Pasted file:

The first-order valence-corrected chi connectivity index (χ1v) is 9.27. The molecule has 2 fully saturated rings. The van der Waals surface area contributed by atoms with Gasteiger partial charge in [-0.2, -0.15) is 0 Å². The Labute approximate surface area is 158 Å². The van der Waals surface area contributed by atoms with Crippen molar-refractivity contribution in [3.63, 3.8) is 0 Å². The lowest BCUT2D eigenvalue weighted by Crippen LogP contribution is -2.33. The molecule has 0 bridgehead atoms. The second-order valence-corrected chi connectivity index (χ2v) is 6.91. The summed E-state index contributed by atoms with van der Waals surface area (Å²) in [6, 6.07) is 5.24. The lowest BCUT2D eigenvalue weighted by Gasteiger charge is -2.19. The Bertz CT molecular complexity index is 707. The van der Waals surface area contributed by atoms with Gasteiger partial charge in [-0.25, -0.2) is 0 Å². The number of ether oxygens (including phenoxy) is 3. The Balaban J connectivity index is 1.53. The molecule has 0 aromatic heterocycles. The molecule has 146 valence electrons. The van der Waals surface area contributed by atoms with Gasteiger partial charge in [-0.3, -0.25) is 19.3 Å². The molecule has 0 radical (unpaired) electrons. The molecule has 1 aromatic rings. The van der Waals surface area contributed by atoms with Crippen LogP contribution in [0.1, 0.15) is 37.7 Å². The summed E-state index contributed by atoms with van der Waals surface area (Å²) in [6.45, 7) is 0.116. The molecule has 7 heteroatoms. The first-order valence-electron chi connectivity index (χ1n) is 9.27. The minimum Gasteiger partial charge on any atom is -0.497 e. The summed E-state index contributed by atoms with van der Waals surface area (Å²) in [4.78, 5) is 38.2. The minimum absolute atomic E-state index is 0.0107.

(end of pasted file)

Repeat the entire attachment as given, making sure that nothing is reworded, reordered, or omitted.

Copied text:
The first-order valence-corrected chi connectivity index (χ1v) is 9.27. The molecule has 2 fully saturated rings. The van der Waals surface area contributed by atoms with Gasteiger partial charge in [-0.2, -0.15) is 0 Å². The Labute approximate surface area is 158 Å². The van der Waals surface area contributed by atoms with Crippen molar-refractivity contribution in [3.63, 3.8) is 0 Å². The lowest BCUT2D eigenvalue weighted by Crippen LogP contribution is -2.33. The molecule has 0 bridgehead atoms. The second-order valence-corrected chi connectivity index (χ2v) is 6.91. The summed E-state index contributed by atoms with van der Waals surface area (Å²) in [6, 6.07) is 5.24. The lowest BCUT2D eigenvalue weighted by Gasteiger charge is -2.19. The Bertz CT molecular complexity index is 707. The van der Waals surface area contributed by atoms with Gasteiger partial charge in [-0.25, -0.2) is 0 Å². The number of ether oxygens (including phenoxy) is 3. The Balaban J connectivity index is 1.53. The molecule has 0 aromatic heterocycles. The molecule has 146 valence electrons. The van der Waals surface area contributed by atoms with Gasteiger partial charge in [-0.3, -0.25) is 19.3 Å². The molecule has 0 radical (unpaired) electrons. The molecule has 1 aromatic rings. The van der Waals surface area contributed by atoms with Crippen LogP contribution in [0.1, 0.15) is 37.7 Å². The summed E-state index contributed by atoms with van der Waals surface area (Å²) in [6.45, 7) is 0.116. The molecule has 7 heteroatoms. The first-order valence-electron chi connectivity index (χ1n) is 9.27. The minimum Gasteiger partial charge on any atom is -0.497 e. The summed E-state index contributed by atoms with van der Waals surface area (Å²) in [4.78, 5) is 38.2. The minimum absolute atomic E-state index is 0.0107.